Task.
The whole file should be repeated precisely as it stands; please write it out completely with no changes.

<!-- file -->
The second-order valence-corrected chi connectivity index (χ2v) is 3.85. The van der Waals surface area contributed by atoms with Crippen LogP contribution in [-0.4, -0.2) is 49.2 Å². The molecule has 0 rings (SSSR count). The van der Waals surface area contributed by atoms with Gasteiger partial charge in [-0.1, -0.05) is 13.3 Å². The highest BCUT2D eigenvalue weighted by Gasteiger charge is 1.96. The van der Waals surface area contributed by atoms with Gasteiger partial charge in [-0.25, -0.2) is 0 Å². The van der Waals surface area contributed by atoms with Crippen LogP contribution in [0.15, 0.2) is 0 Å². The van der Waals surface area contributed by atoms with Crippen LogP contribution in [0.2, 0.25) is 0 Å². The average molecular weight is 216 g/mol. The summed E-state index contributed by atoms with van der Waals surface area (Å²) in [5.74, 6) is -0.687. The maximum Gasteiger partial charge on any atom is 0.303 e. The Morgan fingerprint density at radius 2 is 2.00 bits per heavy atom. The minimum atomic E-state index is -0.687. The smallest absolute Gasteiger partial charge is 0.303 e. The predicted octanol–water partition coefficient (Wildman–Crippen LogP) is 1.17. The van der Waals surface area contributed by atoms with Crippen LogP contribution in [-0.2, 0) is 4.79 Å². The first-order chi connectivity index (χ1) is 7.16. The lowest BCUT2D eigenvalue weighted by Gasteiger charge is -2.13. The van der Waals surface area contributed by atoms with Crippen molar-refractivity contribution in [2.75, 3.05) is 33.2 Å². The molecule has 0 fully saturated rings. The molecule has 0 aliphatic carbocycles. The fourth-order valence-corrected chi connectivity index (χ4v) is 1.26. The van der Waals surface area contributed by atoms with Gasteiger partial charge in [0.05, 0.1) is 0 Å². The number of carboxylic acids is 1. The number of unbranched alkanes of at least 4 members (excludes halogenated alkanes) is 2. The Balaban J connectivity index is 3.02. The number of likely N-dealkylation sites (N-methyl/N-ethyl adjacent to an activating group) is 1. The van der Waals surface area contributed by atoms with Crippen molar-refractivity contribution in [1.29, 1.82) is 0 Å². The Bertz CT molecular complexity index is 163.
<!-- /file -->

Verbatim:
The second-order valence-corrected chi connectivity index (χ2v) is 3.85. The van der Waals surface area contributed by atoms with Crippen LogP contribution in [-0.4, -0.2) is 49.2 Å². The molecule has 0 rings (SSSR count). The van der Waals surface area contributed by atoms with Gasteiger partial charge in [-0.1, -0.05) is 13.3 Å². The highest BCUT2D eigenvalue weighted by Gasteiger charge is 1.96. The van der Waals surface area contributed by atoms with Gasteiger partial charge in [-0.25, -0.2) is 0 Å². The van der Waals surface area contributed by atoms with Crippen LogP contribution in [0.15, 0.2) is 0 Å². The van der Waals surface area contributed by atoms with Crippen LogP contribution in [0.2, 0.25) is 0 Å². The average molecular weight is 216 g/mol. The summed E-state index contributed by atoms with van der Waals surface area (Å²) in [5.74, 6) is -0.687. The maximum Gasteiger partial charge on any atom is 0.303 e. The Morgan fingerprint density at radius 2 is 2.00 bits per heavy atom. The minimum atomic E-state index is -0.687. The smallest absolute Gasteiger partial charge is 0.303 e. The predicted octanol–water partition coefficient (Wildman–Crippen LogP) is 1.17. The van der Waals surface area contributed by atoms with Crippen LogP contribution in [-0.2, 0) is 4.79 Å². The first-order chi connectivity index (χ1) is 7.16. The lowest BCUT2D eigenvalue weighted by Gasteiger charge is -2.13. The van der Waals surface area contributed by atoms with Crippen molar-refractivity contribution in [2.75, 3.05) is 33.2 Å². The molecule has 0 fully saturated rings. The molecule has 0 aliphatic carbocycles. The fourth-order valence-corrected chi connectivity index (χ4v) is 1.26. The van der Waals surface area contributed by atoms with Gasteiger partial charge in [0.05, 0.1) is 0 Å². The number of carboxylic acids is 1. The number of unbranched alkanes of at least 4 members (excludes halogenated alkanes) is 2. The Balaban J connectivity index is 3.02. The number of likely N-dealkylation sites (N-methyl/N-ethyl adjacent to an activating group) is 1. The van der Waals surface area contributed by atoms with Crippen molar-refractivity contribution in [1.29, 1.82) is 0 Å². The Bertz CT molecular complexity index is 163.